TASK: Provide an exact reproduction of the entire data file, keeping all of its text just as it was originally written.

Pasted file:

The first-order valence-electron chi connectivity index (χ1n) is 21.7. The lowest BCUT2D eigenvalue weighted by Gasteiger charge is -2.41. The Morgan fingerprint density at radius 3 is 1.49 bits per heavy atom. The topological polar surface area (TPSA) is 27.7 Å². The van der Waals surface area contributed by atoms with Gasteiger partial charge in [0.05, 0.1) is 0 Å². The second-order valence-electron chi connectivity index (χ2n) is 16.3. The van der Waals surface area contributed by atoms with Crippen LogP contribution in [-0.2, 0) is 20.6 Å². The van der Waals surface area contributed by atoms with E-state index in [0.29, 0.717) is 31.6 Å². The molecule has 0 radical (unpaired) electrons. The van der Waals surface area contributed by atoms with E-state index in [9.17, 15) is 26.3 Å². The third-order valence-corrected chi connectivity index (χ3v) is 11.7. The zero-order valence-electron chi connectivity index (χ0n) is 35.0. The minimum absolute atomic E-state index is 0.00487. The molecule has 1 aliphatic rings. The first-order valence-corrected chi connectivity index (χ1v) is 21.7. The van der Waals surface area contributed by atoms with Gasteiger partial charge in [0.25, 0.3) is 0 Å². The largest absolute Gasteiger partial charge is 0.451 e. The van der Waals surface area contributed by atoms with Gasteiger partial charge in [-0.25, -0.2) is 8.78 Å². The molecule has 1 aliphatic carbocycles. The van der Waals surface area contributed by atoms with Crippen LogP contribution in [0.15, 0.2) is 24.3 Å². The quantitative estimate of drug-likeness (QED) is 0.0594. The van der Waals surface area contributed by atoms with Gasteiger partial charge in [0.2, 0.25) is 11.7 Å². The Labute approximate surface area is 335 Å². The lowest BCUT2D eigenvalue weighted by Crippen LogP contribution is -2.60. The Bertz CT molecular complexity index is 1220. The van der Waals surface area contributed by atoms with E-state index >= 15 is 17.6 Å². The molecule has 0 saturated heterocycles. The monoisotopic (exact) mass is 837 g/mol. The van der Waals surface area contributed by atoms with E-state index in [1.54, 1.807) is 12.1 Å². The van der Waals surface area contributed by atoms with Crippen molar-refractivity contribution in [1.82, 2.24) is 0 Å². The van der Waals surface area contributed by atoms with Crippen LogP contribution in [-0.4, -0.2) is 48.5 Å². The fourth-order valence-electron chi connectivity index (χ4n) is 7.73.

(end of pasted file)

The first-order valence-electron chi connectivity index (χ1n) is 21.7. The lowest BCUT2D eigenvalue weighted by Gasteiger charge is -2.41. The Morgan fingerprint density at radius 3 is 1.49 bits per heavy atom. The topological polar surface area (TPSA) is 27.7 Å². The van der Waals surface area contributed by atoms with Gasteiger partial charge in [0.05, 0.1) is 0 Å². The second-order valence-electron chi connectivity index (χ2n) is 16.3. The van der Waals surface area contributed by atoms with Crippen LogP contribution in [-0.2, 0) is 20.6 Å². The van der Waals surface area contributed by atoms with E-state index in [0.29, 0.717) is 31.6 Å². The molecule has 0 radical (unpaired) electrons. The van der Waals surface area contributed by atoms with E-state index in [9.17, 15) is 26.3 Å². The third-order valence-corrected chi connectivity index (χ3v) is 11.7. The zero-order valence-electron chi connectivity index (χ0n) is 35.0. The minimum absolute atomic E-state index is 0.00487. The molecule has 1 aliphatic rings. The first-order valence-corrected chi connectivity index (χ1v) is 21.7. The van der Waals surface area contributed by atoms with Gasteiger partial charge in [0.25, 0.3) is 0 Å². The largest absolute Gasteiger partial charge is 0.451 e. The van der Waals surface area contributed by atoms with Gasteiger partial charge in [-0.25, -0.2) is 8.78 Å². The molecule has 1 aliphatic carbocycles. The van der Waals surface area contributed by atoms with Crippen LogP contribution in [0.15, 0.2) is 24.3 Å². The quantitative estimate of drug-likeness (QED) is 0.0594. The van der Waals surface area contributed by atoms with Gasteiger partial charge in [0.2, 0.25) is 11.7 Å². The Labute approximate surface area is 335 Å². The lowest BCUT2D eigenvalue weighted by Crippen LogP contribution is -2.60. The Bertz CT molecular complexity index is 1220. The van der Waals surface area contributed by atoms with E-state index >= 15 is 17.6 Å². The molecule has 0 saturated heterocycles. The monoisotopic (exact) mass is 837 g/mol. The van der Waals surface area contributed by atoms with E-state index in [1.54, 1.807) is 12.1 Å². The van der Waals surface area contributed by atoms with Crippen molar-refractivity contribution in [1.82, 2.24) is 0 Å². The van der Waals surface area contributed by atoms with Crippen LogP contribution in [-0.4, -0.2) is 48.5 Å². The fourth-order valence-electron chi connectivity index (χ4n) is 7.73.